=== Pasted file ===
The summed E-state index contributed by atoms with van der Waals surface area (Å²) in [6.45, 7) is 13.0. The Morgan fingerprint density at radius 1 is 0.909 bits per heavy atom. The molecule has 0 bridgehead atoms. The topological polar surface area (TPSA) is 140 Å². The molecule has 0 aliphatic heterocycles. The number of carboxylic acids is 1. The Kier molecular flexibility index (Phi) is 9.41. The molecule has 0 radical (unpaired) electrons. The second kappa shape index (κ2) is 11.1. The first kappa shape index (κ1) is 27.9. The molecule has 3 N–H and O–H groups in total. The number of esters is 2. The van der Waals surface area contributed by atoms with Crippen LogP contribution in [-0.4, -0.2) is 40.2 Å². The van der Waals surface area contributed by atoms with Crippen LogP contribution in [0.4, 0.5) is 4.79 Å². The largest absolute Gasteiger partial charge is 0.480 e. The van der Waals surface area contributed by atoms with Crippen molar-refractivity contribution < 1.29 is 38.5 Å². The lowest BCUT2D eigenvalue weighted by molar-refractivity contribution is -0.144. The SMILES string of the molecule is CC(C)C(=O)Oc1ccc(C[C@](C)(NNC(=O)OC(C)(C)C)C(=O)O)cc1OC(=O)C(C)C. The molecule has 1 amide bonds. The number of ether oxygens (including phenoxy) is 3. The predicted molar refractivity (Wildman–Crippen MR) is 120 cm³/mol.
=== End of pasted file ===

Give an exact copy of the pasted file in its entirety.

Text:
The summed E-state index contributed by atoms with van der Waals surface area (Å²) in [6.45, 7) is 13.0. The Morgan fingerprint density at radius 1 is 0.909 bits per heavy atom. The molecule has 0 bridgehead atoms. The topological polar surface area (TPSA) is 140 Å². The molecule has 0 aliphatic heterocycles. The number of carboxylic acids is 1. The Kier molecular flexibility index (Phi) is 9.41. The molecule has 0 radical (unpaired) electrons. The second kappa shape index (κ2) is 11.1. The first kappa shape index (κ1) is 27.9. The molecule has 3 N–H and O–H groups in total. The number of esters is 2. The van der Waals surface area contributed by atoms with Crippen LogP contribution in [-0.4, -0.2) is 40.2 Å². The van der Waals surface area contributed by atoms with Crippen LogP contribution in [0.4, 0.5) is 4.79 Å². The largest absolute Gasteiger partial charge is 0.480 e. The van der Waals surface area contributed by atoms with Crippen molar-refractivity contribution < 1.29 is 38.5 Å². The lowest BCUT2D eigenvalue weighted by molar-refractivity contribution is -0.144. The SMILES string of the molecule is CC(C)C(=O)Oc1ccc(C[C@](C)(NNC(=O)OC(C)(C)C)C(=O)O)cc1OC(=O)C(C)C. The molecule has 1 amide bonds. The number of ether oxygens (including phenoxy) is 3. The predicted molar refractivity (Wildman–Crippen MR) is 120 cm³/mol.